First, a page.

Courtesy the fine bloggers at Fangraphs, we have this little graph:
That's the distance of each David Ortz fly ball this season, based on GameDay data points entering yesterday's game (where Ortiz launched a 412-foot blast to dead center field). The straight line is Ortiz's 2008 average, and the wavy line is a rolling 2009 average. It shows that not only are Ortiz's home runs flying farther, so are the balls that aren't getting over the fence.
In fact, Ortiz is averaging 300 feet per fly ball this month — an average right in line with the 291-foot average he posted in his last true Ortizian season, 2007.
As Dave Allen, who authored this study, notes:
This is a small sample, but things look qualitatively different for Ortiz since the end of May, an encouraging sign for him and the Red Sox.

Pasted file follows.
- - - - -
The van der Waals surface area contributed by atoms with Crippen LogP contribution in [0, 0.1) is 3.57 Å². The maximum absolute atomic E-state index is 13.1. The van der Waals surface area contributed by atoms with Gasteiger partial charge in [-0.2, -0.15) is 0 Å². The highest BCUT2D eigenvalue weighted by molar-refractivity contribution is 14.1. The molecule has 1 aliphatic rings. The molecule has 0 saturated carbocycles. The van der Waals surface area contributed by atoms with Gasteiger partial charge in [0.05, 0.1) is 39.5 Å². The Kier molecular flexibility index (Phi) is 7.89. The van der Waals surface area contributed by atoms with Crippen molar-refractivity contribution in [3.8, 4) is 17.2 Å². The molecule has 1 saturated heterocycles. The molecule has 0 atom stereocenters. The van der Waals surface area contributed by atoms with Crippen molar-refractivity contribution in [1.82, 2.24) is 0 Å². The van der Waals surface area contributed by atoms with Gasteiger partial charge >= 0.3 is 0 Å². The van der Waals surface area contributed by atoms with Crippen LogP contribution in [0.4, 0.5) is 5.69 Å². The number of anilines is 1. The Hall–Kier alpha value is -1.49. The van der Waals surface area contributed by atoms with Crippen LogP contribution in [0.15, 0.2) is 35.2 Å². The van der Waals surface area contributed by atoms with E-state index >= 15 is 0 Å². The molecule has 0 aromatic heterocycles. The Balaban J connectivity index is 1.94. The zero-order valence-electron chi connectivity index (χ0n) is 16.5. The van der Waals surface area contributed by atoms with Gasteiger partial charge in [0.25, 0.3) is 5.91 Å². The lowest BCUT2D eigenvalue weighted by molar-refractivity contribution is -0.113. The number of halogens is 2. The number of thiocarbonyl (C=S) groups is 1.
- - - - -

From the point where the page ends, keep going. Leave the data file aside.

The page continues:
Clearly, David Ortiz is back on steroids. It's the only logical answer, right?
The answer surely can't be what Dave Cameron, in a post entitled "Let's Stop Burying the Living," describes:
We haven’t figured out what numbers show that a player is truly washed up. We haven’t figured out what it looks like when that happens. We haven’t figured out how to combine scouting and statistical analysis to give us a warning before a player heads off the cliff. All we’ve figured out is how to guess wrong a lot. Young player struggle, old players struggle, middle age players struggle, and we don’t have any good way of figuring out why in most cases. Just because a player experiences a drop in performance, and is old, does not mean that age related decline is the reason for the performance. More often than not, it’s just bad luck.
Let’s stop pretending that we can identify players who have “just lost it” overnight. Too often, they find it again the next morning.